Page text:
Tuesday, October 2023

Keeping it fresh

Eliminating carrots from the Sunday roast because they have gone wrinkled and bendy, while also sporting a very suspicious large black dot is very frustrating, but it isn’t the only reason to keep your food game fresh in the fridge. 

According to a 2021 Australian study*, food waste costs Australia $36.6 billion dollars annually, equating to a cost of around $2,500 each year for individual families! Ouch! One way to reduce your food waste, hip pocket costs, and keep healthy, is to extend the life of your fruit, veg and other pantry staples by keeping them fresh for longer. We’ve put together our five top tips, below, for keeping your food fresh and your costs down. 

1. Keep it tight 

Storing certain fruits and vegetables such as carrots and cucumbers in airtight containers, or in plastic bags in the fridge, can significantly extend their shelf life. The container or plastic bag acts as a barrier between your food and environmental factors such as oxygen and humidity that contribute to food spoilage. Condensation can make your food go slimy and spoil quicker.  Tips to help with this include storing your food in containers with a ridge base to help keep moisture away from the food and lining the bottom of your containers with paper towel. Just remember to replace the paper towel regularly!  

2. Room to breathe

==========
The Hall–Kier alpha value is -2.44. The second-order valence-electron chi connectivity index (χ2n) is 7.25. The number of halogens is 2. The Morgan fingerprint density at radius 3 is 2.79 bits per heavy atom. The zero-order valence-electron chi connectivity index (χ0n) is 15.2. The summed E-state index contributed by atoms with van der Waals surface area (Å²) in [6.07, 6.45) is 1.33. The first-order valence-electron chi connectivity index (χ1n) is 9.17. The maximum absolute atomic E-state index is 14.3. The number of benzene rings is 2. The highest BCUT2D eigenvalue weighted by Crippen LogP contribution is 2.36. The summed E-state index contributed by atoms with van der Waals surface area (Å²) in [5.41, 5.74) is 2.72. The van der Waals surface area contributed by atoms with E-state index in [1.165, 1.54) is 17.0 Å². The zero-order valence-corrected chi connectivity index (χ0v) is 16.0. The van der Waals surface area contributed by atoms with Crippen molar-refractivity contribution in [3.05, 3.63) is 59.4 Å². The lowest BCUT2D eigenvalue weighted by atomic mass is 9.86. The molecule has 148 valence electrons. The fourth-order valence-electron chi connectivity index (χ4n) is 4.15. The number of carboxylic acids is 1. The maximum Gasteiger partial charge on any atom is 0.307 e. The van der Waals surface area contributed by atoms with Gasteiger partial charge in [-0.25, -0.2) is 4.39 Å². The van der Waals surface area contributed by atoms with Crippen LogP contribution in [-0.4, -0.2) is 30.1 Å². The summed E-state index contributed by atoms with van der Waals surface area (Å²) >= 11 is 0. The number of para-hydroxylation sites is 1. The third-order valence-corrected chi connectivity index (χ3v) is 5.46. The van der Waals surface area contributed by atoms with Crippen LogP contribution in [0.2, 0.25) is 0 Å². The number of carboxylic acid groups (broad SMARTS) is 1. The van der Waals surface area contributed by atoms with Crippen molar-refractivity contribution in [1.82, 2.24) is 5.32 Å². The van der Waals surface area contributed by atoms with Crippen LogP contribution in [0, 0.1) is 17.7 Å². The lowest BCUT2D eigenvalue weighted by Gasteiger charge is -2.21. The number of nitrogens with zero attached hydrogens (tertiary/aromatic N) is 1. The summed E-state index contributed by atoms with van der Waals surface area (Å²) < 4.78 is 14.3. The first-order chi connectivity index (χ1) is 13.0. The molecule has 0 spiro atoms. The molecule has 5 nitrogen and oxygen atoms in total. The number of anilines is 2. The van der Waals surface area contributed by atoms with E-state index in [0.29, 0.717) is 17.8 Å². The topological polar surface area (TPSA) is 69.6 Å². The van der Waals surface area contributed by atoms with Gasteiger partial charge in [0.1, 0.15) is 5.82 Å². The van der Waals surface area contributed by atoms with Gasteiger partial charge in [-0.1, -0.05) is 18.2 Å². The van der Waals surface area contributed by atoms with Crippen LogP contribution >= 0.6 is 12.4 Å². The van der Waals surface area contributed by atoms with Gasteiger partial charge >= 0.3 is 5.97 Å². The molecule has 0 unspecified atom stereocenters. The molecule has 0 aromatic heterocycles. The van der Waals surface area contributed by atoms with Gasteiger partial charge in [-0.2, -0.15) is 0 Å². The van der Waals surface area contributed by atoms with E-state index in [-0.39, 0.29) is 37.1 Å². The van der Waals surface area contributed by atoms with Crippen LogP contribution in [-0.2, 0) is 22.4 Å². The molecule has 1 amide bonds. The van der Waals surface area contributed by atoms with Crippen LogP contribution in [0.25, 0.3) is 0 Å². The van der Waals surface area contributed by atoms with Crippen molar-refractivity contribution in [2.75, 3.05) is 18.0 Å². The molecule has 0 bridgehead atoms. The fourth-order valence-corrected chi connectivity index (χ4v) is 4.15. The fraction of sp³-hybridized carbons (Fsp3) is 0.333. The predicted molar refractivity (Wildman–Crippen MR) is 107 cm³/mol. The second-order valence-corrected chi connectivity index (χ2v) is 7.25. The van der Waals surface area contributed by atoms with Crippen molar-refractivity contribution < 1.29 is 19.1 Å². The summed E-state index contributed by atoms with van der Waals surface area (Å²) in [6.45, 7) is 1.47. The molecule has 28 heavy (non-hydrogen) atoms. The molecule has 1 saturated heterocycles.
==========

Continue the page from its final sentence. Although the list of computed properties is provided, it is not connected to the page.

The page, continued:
Don’t over pack your containers or bags. When a container is too full it can cause damage to the produce, leaving it exposed to micro-organisms that can cause it to go off or grow mould. Overcrowding also captures condensation which can settle on the fruit/vegetables making them slimy, hastening spoilage. 

3. Keep them separated  

Fruit and veg such as apples, ripe bananas, pears, peaches and melons produce relatively high levels of ethylene – a gas that hastens the ripening process. Other fruits and vegetables such as broccoli, asparagus, carrots and cucumber are sensitive to ethylene, and can ripen and spoil faster if stored with the ethylene producers. Keep apples, pears and melons in the fridge crisper and away from vegetables like broccoli, carrot and asparagus which can be stored in airtight containers in a separate section of the fridge. 

4. Just add water 

How do you stop your pre-cut, snack-ready fruit and veg from drying out, going wrinkly or turning brown before you get a chance to eat it? Just add water! Pop your cut carrots, or celery in a liquid tight container and fill with water until the veg is covered. This stops the oxidization process and keeps your veg in tip top condition. Store your cut veg in the refrigerator and remember to change the water every second day. 

5. Keep nuts cool 

Extend the life of your walnuts, almonds, pistachios, and pecans etc. by storing them in the fridge. The unsaturated fats in nuts can break down and spoil quite quickly, so to slow the process, store them in an airtight container or glass jar in the refrigerator. Nuts should stay nice and fresh for around four months. Remember to bring them back to room temperature before eating for the best flavour experience. 

6. BONUS TIP! Check your fridge temp 

Your fridge should stay under 5°C, with 3°C being recommended as the best temperature for power usage and food safety purposes. Checking the temperature regularly is important too, as environmental factors such as the change of season can affect the temperature inside your fridge. Your freezer should be set at -18°C for the best results. 


*National Food Waste Strategy Feasibility Study 2021 (The Food and Agribusiness Growth Centre), 

Life Ed Qld Food Storage Containers Life Ed Qld Nuts In Jars



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